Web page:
UPW is also trying to reach an agreement with the state, but there’s no word on how negotiations are going….

read … Tax Hike Coming

Son of HGEA President: Fired state cop sentenced to 10 years for sex assault

HTH: A former Department of Land and Natural Resources enforcement officer was sentenced Monday to 10 years in prison for the New Year’s Day 2016 sexual assault of a 16-year-old girl on a beach in Hilo’s Keaukaha neighborhood.

Hilo Circuit Judge Greg Nakamura told 40-year-old Ethan Ferguson a prison term is the appropriate sentence in his case.

“While you were employed and on duty as a Division of Conservation and Resources Enforcement officer, you sexually assaulted a 16-year-old girl. And in doing so, you took advantage of your position as a law enforcement officer,” Nakamura told Ferguson.

On Feb. 22, a jury took less than three hours to convict Ferguson of two counts of second-degree sexual assault and three counts of fourth-degree sexual assault for the Jan. 1, 2016, incident at Lalakea Beach Park.

During the trial, the victim, now 17, testified that Ferguson, who was on duty and in uniform, took a pipe containing marijuana from her, led her to a secluded area at one end of the park and gave her the options of “money, drugs or sex” to not arrest her. She said Ferguson pinned her down with his body, pulled up her tank top and bikini top, and forced sex acts on her….

The victim addressed the court Monday and said her life has changed dramatically.

“I enjoyed being in school, being involved. … Since this incident, I just haven’t been as happy. I haven’t been as close with my family. I have a hard time opening up with my family. … I know what I was doing that day was wrong,” the girl said before becoming visibly and audibly emotional.

“Not a day goes past that I don’t think about what happened. … I would just like him to serve the maximum,” she added….

Ferguson, who was fired for misconduct by the Honolulu Police Department before being hired as a DLNR enforcement officer in 2013, was placed on paid administrative leave until his conviction. He will have to register as a sex offender….

read … Fired state cop sentenced to 10 years for sex assault

Honolulu Prosecutor Could Be A Witness For The Defense

CB: In an unusual move, a defense attorney wants Keith Kaneshiro to testify about a prosecutor’s investigation into “ghost tickets.”….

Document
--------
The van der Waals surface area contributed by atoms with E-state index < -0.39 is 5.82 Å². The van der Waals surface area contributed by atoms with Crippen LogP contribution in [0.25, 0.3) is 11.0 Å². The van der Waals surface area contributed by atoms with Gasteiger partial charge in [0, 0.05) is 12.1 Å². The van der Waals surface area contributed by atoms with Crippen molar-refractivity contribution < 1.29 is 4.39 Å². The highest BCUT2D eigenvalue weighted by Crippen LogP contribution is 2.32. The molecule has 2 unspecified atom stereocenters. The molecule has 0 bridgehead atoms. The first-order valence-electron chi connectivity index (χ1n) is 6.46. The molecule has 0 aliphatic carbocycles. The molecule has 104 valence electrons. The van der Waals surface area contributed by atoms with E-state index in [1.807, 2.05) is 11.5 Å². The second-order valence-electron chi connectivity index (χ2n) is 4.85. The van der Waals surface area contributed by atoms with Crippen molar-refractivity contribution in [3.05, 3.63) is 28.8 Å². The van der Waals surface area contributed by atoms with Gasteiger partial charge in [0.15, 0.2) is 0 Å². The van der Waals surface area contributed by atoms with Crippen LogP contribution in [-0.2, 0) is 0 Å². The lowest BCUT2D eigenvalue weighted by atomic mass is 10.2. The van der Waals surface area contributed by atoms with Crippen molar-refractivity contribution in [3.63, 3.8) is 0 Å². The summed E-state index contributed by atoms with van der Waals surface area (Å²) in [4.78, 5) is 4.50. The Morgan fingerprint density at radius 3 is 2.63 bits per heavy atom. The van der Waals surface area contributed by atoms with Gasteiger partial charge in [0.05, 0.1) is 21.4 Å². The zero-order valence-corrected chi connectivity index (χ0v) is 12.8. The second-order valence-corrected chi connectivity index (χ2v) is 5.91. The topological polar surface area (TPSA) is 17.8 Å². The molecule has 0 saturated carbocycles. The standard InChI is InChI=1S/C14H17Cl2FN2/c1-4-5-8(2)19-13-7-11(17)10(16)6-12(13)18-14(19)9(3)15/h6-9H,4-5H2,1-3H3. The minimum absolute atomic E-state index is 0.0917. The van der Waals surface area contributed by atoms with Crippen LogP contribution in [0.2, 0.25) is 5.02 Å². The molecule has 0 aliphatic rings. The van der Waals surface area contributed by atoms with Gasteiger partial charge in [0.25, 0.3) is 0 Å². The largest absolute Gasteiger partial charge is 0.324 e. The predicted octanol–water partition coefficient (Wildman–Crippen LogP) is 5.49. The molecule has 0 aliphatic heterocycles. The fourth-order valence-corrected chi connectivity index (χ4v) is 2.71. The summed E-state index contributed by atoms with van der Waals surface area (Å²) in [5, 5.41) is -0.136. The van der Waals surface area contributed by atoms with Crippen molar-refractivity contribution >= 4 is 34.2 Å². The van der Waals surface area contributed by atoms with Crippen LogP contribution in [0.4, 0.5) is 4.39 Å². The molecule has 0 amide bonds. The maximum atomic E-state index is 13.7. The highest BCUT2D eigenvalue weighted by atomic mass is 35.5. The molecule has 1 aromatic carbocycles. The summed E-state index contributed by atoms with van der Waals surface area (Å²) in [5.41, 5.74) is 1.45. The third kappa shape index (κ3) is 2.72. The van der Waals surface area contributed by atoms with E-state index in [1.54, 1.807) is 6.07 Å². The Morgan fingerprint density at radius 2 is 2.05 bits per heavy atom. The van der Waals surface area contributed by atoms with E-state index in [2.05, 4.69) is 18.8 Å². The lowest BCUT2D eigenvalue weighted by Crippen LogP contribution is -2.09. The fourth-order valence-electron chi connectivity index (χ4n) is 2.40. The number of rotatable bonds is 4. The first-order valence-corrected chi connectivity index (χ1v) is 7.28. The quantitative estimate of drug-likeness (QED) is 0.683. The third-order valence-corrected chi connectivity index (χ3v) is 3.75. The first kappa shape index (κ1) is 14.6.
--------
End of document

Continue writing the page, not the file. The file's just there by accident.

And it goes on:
A hearing is scheduled for May 15. Burge said he plans to issue a subpoena to Kaneshiro before the hearing.

read … Honolulu Prosecutor Could Be A Witness For The Defense

Honolulu To Open Makiki Apartments For Homeless

CB: Applicants for the 42 units must earn less than $22,000 per year for an individual or $31,400 for a family of four….

One of the one-bedroom apartments will be occupied by a building manager, and the nonprofit organization Housing Solutions will manage the property and provide services to its residents.

Potential residents must earn less than 50 percent of the area median income, which is less than $22,000 per year for an individual or $31,400 for a family of four.

Applicants must have a certification from a service provider showing that they’re homeless. Those who are hoping to live in the complex can email Shanelle Lum at

read … Housing

Hawaii: Second Highest Paid RN in USA (not counting Cost of Living)

BHR: Hawaii Hourly: $42.75 Annual Wage: $88,910….

read … Becker Hospital Review

Hawaii Better Business Bureau to be Used to Promote Liberal Agenda?

SA: It’s time to ask ourselves if we expect way too little of businesses….

Unfortunately we don’t see the same readiness among most business leaders to fight for a living wage for ordinary workers so that they can afford the basic necessities. Why is any effort to advance this idea generally cast as liberal activism that threatens the viability of businesses?….

Why is it the norm that businesses lay people off to improve the bottom line? Why do we never consider that lowering executive compensation and raising wages for rank and file workers might help us address the disgrace of houselessness?….

At the recent Better Business Bureau Torch Awards, keynote speaker Stephen M. R. Covey, bestselling author of “The SPEED of Trust” made the case for why businesses must build on a foundation of trust, not just because it is the right thing to do but also because it is the smart thing to do. Trust – one word for adhering to the standards for fair, honest and ethical business practices advanced by the Better Business Bureau — builds prosperity both for the business and the community…..

This high-cost state of Hawaii has just about the lowest wages in the nation. Sure, some businesses in this state pay their workers well. But too often, institutions that represent business oppose tax credits, wage increases for low income earners, or consumer protection measures.

What if the Business Roundtable or the Chamber took the lead in saying we need to do better? That we need to pay workers a living wage, for starters?….

Dawn Morais Webster, an independent issues advocate, also is an adjunct professor at the University of Hawaii-Manoa and serves on the Better Business Bureau-Hawaii board.

Dawn Morais Webster: Leading Progressive Columnist Makes Complete Fool of Herself

read … BBB is a Scam